When it comes to investing, most millennials feel a definite disconnect between themselves and traditional investment methods such as property, shares, and bonds. Many of them believe that those strategies are for older people or individuals with more money.
A Currency for a Generation
Millennials are defined as those who become adults early in the 21st century or those born between 1981 and the early 2000s.
Growing up in the age of smartphones and connected devices, they are naturally interested in digital currencies and the technology on which they are based.
Millennials are also often impatient, unwilling to wait long periods of time for investments that appreciate slowly. Buying into property is one example of this, as it could take many years before a profit is turned on a house.
This makes cryptocurrency the perfect investment opportunity for people in this age group, as minimum investment amounts are low, and returns are swift in comparison to other options.
A British Study
According to London Block Exchange, five percent of people under the age of 35 have invested in some form of cryptocurrency. Eleven percent of the age group have confirmed they plan to invest in 2018, with a further 17 percent admitting that they are actively considering it, as published in the study. Although 57 percent of people over 55 who were surveyed, were wholly opposed to cryptocurrency investing.
What’s more, 24 percent of millennials under the age of 35 admitted regret at not buying into bitcoin sooner, after witnessing the record-breaking ascent of the digital currency in 2017.
The poll was conducted with 2,000 British citizens of various demographics taking part. More specifically, the report concluded that people from London were the most interested in cryptocurrencies, followed closely by people in the North East of England. Those that were least interested were people living in Wales, East Anglia and South-East England.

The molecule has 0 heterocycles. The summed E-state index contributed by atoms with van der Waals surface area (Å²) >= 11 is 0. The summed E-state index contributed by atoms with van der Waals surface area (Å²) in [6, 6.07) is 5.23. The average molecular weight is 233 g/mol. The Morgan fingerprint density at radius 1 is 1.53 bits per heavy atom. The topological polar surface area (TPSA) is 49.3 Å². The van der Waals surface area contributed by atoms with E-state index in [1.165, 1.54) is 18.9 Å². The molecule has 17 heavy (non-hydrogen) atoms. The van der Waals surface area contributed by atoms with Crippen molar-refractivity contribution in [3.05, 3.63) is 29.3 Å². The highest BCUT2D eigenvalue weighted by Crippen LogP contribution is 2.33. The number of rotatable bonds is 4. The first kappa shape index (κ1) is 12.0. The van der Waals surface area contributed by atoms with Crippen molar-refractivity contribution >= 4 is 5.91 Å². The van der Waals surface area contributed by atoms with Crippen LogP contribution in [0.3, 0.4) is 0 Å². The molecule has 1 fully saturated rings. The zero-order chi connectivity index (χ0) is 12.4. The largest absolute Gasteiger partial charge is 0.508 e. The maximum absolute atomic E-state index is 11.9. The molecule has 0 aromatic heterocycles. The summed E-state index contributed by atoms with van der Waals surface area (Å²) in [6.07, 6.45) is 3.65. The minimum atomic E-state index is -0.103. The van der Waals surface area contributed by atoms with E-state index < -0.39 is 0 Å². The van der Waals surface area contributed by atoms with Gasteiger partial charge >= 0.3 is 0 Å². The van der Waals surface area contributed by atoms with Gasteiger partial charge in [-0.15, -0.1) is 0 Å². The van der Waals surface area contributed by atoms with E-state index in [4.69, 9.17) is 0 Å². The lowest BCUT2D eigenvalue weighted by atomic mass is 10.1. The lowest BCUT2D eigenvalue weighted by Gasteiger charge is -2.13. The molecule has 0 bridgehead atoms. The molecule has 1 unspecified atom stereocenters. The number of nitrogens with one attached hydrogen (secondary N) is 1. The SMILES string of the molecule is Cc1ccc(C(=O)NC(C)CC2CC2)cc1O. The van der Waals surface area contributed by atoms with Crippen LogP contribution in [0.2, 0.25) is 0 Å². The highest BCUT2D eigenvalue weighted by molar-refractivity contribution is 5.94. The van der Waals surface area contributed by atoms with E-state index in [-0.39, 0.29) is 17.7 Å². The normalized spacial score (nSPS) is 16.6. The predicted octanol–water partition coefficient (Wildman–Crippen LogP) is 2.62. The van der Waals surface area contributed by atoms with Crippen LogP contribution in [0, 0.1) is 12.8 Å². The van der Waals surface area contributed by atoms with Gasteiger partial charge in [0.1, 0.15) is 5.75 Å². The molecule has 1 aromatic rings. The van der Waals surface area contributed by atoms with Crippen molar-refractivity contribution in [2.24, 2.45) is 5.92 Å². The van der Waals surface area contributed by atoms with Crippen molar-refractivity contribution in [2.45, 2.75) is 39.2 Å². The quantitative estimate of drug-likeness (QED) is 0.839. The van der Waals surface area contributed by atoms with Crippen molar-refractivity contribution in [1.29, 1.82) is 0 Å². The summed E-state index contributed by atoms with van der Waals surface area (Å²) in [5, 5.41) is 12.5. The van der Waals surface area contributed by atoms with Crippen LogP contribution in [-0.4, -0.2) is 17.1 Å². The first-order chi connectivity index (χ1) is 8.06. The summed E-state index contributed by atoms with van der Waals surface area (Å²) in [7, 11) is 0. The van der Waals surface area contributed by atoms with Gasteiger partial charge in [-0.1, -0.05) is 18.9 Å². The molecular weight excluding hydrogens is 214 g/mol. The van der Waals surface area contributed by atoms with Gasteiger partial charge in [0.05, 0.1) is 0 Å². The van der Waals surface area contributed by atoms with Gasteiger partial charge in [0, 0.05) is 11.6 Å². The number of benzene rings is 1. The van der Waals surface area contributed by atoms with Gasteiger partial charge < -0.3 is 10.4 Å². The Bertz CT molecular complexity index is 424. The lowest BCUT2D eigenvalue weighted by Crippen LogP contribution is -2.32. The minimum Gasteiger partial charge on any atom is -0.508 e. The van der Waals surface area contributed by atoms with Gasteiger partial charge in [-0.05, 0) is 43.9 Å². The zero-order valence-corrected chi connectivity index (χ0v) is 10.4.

Founder and CEO of LBX Benjamin Dives explained how millennials view the rise of cryptocurrencies as a “new dawn” in finance. He also mentioned that cryptocurrencies such as bitcoin, ether, and litecoin would become more popular than bonds, property, precious metals or shares for this generation.
Increased Millennial Induction
Cryptocurrency expert Garrick Hileman echoes the belief that many more millennials will get involved in the digital currency space in 2018. He stated that financial institutions such as banks struggle to relate and connect with millennials, while the new technology behind cryptocurrencies has done nothing but attract them.
Even the initial stigma attached to bitcoin as the “currency of crooks” was quickly overcome, as millennials involved with digital currencies saw its worth and potential for what it was.
One such example is Erik Finman, a teenager who became a millionaire through bitcoin before the age of 18.
He invested $1000 in bitcoin in May 2011. At the end of 2013, his investment was worth $100,000, which he used to create a tutoring company. He later sold this business for 300 BTC, which further appreciated exponentially in the years that followed.
Despite the success of many through bitcoin and cryptocurrency investments, most centralized institutions still advise against investing due to the high risk associated with the volatility.
Laith Khalaf of Hargreaves Lansdown warns prospective investors to be careful, “They should also be willing to sustain the large losses which could stem from the volatility of the cryptocurrency.”